These were working folks, blue collar. They didn’t know much about annuities, indexed investment strategies or guaranteed minimum income riders. Not many people do, and I don’t blame them. Reading annuity contracts is about as exciting as memorizing the World Book Encyclopedia …
To make things worse, the wife had become sick not long after they bought the second annuity. They needed money, but the new annuity charged you a hefty fee if you bailed on it within 10 years. The old man tried to make it for a while, but eventually bit the bullet and surrendered the annuity. He ate about $10,000 in penalty charges. The wife went into the nursing home and died about nine months later.
The insurance agent made $12,000 on the two sales. He denied everything. “They wanted the annuity, and it was suitable for them!” he whined.
First appeared at The Cripplegate in 2011.
Carmageddon came and went, with no serious delays or deaths attributed to the temporary pause on LA’s car-craved culture. But of special note, Carmageddon did not even disrupt LA’s elaborate eruv network.
There is perhaps no contemporary illustration of the folly of man-made religion as absurd as the eruv, and if you are unfamiliar with an eruv, you are missing out. Because God forbid the Israelites from working on the Sabbath, the Talmud—not content to simply leave the concept of work up to the conscience—created an elaborate system to protect people from accidentally working on the seventh day.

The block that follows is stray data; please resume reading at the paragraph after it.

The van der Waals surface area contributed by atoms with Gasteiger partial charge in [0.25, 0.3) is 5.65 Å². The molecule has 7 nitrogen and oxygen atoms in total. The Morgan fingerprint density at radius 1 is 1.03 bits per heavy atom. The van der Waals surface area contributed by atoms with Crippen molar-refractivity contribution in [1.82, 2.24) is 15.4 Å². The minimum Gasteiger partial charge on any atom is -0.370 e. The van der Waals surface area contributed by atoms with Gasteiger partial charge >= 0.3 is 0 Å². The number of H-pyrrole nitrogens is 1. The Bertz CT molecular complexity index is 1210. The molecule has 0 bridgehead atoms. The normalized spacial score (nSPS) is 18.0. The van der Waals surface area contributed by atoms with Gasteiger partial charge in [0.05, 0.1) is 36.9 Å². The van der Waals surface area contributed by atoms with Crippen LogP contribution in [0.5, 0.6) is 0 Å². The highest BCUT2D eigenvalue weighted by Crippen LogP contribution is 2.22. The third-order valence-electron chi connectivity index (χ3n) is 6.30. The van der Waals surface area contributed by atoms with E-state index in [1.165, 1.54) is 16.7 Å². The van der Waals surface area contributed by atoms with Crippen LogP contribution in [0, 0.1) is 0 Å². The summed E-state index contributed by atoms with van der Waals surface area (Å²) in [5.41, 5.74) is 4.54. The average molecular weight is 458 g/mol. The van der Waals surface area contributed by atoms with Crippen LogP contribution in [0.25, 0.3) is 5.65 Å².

By Jordan Standridge. Reposted from The Cripplegate.
Funerals are a gift from God. I know that sounds crazy, but they are a God-given tool to force us to reflect on the brevity of life, and how finite we are as human beings. I truly do believe that humans should attend as many funerals as possible during their lives. It is that good for your soul.
I had the privilege of attending two recently, and they could not have been more different from each other.
The first was that of a believer. One of the sons (who is an elder at our church) gave the eulogy, and the other son, who is a Presbyterian pastor, gave the message. At least 100 people were there. The second was for a non-believer. I had the privilege of giving the message at that one to a crowd of 10 people at the local funeral home.
I haven’t been able to stop thinking about the incredible difference between the two funerals. Both individuals were in their 80s, both had lived long lives full of experiences, and yet, the outcome of their funerals could not have been more different. Two reminders were very evident as I reflect on this particular “funeral Friday.”